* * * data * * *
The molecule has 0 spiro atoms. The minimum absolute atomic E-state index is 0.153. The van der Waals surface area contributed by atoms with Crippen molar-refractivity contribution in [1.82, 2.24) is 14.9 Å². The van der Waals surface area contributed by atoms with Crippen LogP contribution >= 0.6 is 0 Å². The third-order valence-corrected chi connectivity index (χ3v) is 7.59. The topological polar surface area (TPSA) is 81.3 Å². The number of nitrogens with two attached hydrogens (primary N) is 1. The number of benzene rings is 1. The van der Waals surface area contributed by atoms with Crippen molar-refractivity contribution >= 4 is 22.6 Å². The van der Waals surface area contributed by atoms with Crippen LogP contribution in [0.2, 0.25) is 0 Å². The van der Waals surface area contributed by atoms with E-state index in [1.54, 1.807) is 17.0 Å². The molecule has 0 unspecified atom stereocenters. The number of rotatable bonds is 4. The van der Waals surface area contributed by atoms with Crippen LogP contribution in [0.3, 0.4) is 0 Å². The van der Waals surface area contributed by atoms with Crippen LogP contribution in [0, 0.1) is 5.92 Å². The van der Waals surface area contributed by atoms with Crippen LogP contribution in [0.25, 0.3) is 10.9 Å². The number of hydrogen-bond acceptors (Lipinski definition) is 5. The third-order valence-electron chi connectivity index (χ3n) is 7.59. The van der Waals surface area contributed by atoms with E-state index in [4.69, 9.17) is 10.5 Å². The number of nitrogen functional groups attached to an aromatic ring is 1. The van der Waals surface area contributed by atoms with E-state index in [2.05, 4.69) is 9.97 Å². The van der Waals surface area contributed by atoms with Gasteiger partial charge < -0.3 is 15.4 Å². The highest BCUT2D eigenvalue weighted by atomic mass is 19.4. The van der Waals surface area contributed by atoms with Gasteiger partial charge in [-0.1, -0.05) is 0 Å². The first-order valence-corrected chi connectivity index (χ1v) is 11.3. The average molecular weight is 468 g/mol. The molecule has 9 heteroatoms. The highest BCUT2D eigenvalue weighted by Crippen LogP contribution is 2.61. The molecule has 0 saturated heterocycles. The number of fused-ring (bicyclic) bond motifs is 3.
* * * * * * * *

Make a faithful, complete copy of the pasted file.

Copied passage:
The molecule has 0 spiro atoms. The minimum absolute atomic E-state index is 0.153. The van der Waals surface area contributed by atoms with Crippen molar-refractivity contribution in [1.82, 2.24) is 14.9 Å². The van der Waals surface area contributed by atoms with Crippen LogP contribution >= 0.6 is 0 Å². The third-order valence-corrected chi connectivity index (χ3v) is 7.59. The topological polar surface area (TPSA) is 81.3 Å². The number of nitrogens with two attached hydrogens (primary N) is 1. The number of benzene rings is 1. The van der Waals surface area contributed by atoms with Crippen molar-refractivity contribution >= 4 is 22.6 Å². The van der Waals surface area contributed by atoms with Crippen LogP contribution in [0.2, 0.25) is 0 Å². The van der Waals surface area contributed by atoms with E-state index in [1.54, 1.807) is 17.0 Å². The molecule has 0 unspecified atom stereocenters. The number of rotatable bonds is 4. The van der Waals surface area contributed by atoms with Crippen LogP contribution in [0.3, 0.4) is 0 Å². The van der Waals surface area contributed by atoms with Crippen LogP contribution in [0, 0.1) is 5.92 Å². The van der Waals surface area contributed by atoms with Crippen LogP contribution in [0.25, 0.3) is 10.9 Å². The number of hydrogen-bond acceptors (Lipinski definition) is 5. The third-order valence-electron chi connectivity index (χ3n) is 7.59. The van der Waals surface area contributed by atoms with E-state index in [4.69, 9.17) is 10.5 Å². The number of nitrogen functional groups attached to an aromatic ring is 1. The van der Waals surface area contributed by atoms with E-state index in [2.05, 4.69) is 9.97 Å². The van der Waals surface area contributed by atoms with Gasteiger partial charge < -0.3 is 15.4 Å². The highest BCUT2D eigenvalue weighted by atomic mass is 19.4. The van der Waals surface area contributed by atoms with Gasteiger partial charge in [-0.1, -0.05) is 0 Å². The first-order valence-corrected chi connectivity index (χ1v) is 11.3. The average molecular weight is 468 g/mol. The molecule has 9 heteroatoms. The highest BCUT2D eigenvalue weighted by Crippen LogP contribution is 2.61. The molecule has 0 saturated heterocycles. The number of fused-ring (bicyclic) bond motifs is 3.